In the 1980s, everybody was reading The Unbearable Lightness of Being. I can’t remember precisely when I read my first Kundera or which it was, because once I had started I couldn’t stop until I emptied them all. I was drawn into a restless world of ideas and characters in which nothing is how we first perceive it, and meaning and motive are bent like light refracting through a prism. It was some heavy duty intellectual stuff, original and subversive.
Lightness and heaviness
Published in Kundera’s exile in 1984, The Unbearable Lightness of Being explores the idea of “lightness” and heaviness – emptiness and meaning. Should we take life seriously or not? Should we think of it as heavy or light?
“If the eternal return is the heaviest of burdens, then our lives can stand out against it in all their splendid lightness.”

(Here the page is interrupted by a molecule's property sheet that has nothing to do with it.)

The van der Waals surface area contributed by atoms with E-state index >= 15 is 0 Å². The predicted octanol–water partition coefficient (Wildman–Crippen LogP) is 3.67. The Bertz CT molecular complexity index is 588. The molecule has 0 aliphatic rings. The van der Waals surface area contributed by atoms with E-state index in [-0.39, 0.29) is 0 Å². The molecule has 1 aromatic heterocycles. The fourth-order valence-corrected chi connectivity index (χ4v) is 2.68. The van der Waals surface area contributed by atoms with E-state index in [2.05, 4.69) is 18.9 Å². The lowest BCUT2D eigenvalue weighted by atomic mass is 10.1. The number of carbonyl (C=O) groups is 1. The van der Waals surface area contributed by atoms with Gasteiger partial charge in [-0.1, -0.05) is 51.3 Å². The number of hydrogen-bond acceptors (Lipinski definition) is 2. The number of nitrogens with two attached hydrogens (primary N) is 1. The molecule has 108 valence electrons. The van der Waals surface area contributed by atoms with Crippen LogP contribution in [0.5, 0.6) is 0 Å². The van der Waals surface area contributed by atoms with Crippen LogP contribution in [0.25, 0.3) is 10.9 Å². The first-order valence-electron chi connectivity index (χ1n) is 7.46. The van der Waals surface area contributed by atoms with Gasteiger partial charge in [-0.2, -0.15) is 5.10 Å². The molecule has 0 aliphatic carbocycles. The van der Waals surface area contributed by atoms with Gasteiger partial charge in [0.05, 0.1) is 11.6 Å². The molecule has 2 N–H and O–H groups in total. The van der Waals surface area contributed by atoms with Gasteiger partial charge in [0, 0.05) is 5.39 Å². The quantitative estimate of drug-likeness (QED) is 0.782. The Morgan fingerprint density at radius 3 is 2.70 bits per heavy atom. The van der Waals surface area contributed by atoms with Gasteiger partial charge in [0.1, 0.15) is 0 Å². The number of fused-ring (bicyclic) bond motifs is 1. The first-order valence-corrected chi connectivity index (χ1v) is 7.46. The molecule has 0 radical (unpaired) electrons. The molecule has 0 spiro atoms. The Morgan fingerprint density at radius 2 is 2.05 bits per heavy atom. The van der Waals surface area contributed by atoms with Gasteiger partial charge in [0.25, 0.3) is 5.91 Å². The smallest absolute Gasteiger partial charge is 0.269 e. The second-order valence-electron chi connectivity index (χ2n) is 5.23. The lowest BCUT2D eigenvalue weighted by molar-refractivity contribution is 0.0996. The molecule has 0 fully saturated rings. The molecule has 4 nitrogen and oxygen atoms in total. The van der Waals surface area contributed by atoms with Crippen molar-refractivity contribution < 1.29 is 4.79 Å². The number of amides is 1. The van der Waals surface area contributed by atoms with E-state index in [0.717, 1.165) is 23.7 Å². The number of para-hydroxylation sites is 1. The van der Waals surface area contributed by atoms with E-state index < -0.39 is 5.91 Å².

Returning after 40 years, what is remarkable is that a work so firmly rooted in its time has not dated. The world, and particularly that part of the world we used to call, eastern Europe, has changed profoundly since 1984, but Kundera’s novel seems as relevant now as it did when it was first published. Relevance, however, is nothing compared with that sense of felt life which the truly great Kundera communicate.
Do you believe?
This is a shamelessly clever book (absolutely clever!) at times a little cold – but exhilaratingly subversive and funny. Kundera takes you through a unique journey with some pretty tough questions: “Is that what you really believe?”; “Is that what you are like?”; “Have you found what you’re looking for?”; ” What is your true purpose? if you believe in purpose!” In the end, wisdom is, in large part, differentiating what matters from what doesn’t – and differentiates what is a meaningful life!
What can you ask more of a novel? Have you read it?
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